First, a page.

Two days ago, the nation observed Martin Luther King Jr. Day for the 35th time. This annual remembrance of the civil rights leader and his remarkable efforts in the 1950s and 1960s to combat racism in the United States continues as one of the most significant days on the calendar every year.
King’s “I Have a Dream” speech in Washington, D.C. in 1963 – one of the most iconic speeches in history – was the defining moment of the civil rights movement and led to the Civil Rights Act of 1964, which made desegregation a prerequisite to school funding and further strengthened the Supreme Court’s 1954 ruling in Brown v. Board of Education of Topeka.
As a result, separate schools for African Americans ended and King’s dream of equality for everyone began to occur.
Thanks, in part, to the efforts of King, who was a member of his school’s debate team at Booker T. Washington High School in Atlanta, blacks and whites were assimilated in schools and in athletics and other activities such as speech and debate.
A few years later in the early 1970s with the passage of Title IX, girls – both white and black – were provided the opportunity to participate in high school sports. With this landmark legislation on the heels of the civil rights movement, high school sports and activities were for EVERYONE.
Amazingly, participation in high school sports increased from 3.9 million to 6.4 million in seven years between 1971-72 and 1977-78 – a jump of about 2.5 million. Why? The opportunity to participate was now available to all.
High school athletes – male and female, black and white and other races – began to work together and excel both individually and as teams. Many have seized these opportunities and had a profound impact within their communities and nationally.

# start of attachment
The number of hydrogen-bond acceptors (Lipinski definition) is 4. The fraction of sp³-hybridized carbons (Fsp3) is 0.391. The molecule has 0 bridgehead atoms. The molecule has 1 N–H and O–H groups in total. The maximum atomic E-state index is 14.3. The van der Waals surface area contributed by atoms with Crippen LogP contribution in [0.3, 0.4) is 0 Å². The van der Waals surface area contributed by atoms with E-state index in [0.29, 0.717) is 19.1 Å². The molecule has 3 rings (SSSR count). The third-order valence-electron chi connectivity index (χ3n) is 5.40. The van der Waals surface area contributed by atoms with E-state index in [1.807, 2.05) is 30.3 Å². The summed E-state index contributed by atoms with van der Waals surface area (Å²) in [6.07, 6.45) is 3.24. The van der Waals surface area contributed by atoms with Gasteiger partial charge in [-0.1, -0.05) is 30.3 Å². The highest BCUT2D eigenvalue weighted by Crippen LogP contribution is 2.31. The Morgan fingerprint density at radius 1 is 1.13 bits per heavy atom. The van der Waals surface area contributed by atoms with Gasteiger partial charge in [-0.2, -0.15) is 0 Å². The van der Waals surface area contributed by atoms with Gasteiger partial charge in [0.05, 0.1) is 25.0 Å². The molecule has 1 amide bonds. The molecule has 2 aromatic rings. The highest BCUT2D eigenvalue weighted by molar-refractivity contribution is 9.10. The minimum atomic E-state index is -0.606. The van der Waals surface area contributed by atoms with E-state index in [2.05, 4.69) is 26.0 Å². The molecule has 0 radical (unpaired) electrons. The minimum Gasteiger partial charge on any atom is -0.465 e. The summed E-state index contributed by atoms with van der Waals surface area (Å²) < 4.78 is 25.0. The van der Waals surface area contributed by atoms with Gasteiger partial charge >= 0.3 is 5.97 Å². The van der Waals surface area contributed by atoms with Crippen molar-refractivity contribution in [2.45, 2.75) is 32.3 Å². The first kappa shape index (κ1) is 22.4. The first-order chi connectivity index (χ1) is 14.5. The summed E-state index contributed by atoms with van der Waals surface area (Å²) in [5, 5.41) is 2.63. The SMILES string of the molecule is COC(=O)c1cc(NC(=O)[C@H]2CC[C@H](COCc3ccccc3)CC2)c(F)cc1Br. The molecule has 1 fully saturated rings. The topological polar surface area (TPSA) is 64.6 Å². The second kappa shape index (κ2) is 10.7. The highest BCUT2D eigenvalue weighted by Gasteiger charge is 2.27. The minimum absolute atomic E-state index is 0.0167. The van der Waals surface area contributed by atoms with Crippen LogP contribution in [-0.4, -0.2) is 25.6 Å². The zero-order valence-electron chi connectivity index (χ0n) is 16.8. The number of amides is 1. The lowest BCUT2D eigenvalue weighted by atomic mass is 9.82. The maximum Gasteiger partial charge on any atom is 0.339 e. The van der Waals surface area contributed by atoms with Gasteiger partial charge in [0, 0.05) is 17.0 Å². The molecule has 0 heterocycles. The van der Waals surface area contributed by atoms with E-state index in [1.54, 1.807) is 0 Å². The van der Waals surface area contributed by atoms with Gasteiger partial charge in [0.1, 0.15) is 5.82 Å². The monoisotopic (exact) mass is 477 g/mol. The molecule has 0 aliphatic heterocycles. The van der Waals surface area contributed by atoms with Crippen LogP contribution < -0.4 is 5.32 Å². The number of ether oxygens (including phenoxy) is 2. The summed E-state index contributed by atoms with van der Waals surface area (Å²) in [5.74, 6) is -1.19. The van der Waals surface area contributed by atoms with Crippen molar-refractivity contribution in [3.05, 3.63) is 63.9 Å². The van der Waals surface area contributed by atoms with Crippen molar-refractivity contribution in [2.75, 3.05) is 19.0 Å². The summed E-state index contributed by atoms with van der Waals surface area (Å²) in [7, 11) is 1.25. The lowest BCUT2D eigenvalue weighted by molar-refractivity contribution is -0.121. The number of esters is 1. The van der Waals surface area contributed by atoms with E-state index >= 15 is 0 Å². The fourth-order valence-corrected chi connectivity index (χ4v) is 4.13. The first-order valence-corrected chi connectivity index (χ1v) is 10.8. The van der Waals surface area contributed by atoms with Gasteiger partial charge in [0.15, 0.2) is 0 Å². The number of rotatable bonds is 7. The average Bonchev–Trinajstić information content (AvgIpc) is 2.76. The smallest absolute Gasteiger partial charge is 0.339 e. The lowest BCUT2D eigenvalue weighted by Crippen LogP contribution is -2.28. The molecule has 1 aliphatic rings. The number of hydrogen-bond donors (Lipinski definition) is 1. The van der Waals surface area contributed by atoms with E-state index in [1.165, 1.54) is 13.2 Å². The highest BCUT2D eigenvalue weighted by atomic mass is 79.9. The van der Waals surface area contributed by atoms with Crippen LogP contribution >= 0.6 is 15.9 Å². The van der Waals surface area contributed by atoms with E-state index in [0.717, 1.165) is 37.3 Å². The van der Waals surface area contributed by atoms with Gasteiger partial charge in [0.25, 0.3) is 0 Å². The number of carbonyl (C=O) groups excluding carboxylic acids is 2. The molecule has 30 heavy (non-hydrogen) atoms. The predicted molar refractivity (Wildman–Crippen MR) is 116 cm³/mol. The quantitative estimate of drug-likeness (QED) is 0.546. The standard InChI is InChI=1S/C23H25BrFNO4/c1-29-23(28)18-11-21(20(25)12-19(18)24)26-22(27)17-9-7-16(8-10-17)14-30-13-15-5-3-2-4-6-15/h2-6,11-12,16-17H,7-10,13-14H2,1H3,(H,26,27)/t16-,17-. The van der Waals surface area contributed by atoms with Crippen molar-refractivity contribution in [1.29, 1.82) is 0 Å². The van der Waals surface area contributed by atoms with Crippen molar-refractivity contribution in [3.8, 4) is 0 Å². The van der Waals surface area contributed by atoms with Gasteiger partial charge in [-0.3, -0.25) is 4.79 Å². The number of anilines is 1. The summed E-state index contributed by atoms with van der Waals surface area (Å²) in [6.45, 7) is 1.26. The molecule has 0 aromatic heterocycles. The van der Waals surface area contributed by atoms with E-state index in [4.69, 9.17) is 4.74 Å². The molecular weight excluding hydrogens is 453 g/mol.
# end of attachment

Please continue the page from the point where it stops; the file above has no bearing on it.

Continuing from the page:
In the past five classes of the NFHS National High School Hall of Fame, 13 of the 22 athletes were minority males and females, including the likes of Derrick Brooks, Dusty Baker, Seimone Augustus, Nicole Powell, Lisa Fernandez, Nikki McCray and Marlin Briscoe. Other females were Tracey Fuchs, Carrie Tollefson, Missy West, Joni Huntley, Jackie Stiles and Cindy Brogdon.
In previous classes, there were Ozzie Newsome, Chauncey Billups, Kevin Johnson, Janet Evans, Sean Elliott, Cheryl Miller, Archie Griffin, Jackie Joyner-Kersee and Kim Mulkey.
Can you imagine the storied history of high school sports without these individuals?
Thanks to the efforts of many people in the 1960s and 1970s, there are more women and minorities in leadership positions today. Nine of our member state high school associations are led by minorities, including three females – Que Tucker of North Carolina, Sally Marquez of New Mexico and Rhonda Blanford-Green of Colorado.
Despite these advances in opportunities the past 50-plus years, the late Dr. King would be disappointed to hear about some of the disrespectful behavior in and around high school sports the past few years. Since our column in late October, we have heard of other racially related incidents. Indeed, pain still occurs.
As we reflect on the tremendous efforts of Dr. Martin Luther King Jr. to bring everyone together, let it be a further reminder that all student activity participants – regardless of race, religion, political views or gender identity – should be treated with respect.
Dr. Karissa L. Niehoff is in her second year as executive director of the National Federation of State High School Associations (NFHS) in Indianapolis, Indiana. She is the first female to head the national leadership organization for high school athletics and performing arts activities and the sixth full-time executive director of the NFHS, which celebrated its 100th year of service during the 2018-19 school year. She previously was executive director of the Connecticut Association of Schools-Connecticut Interscholastic Athletic Conference for seven years.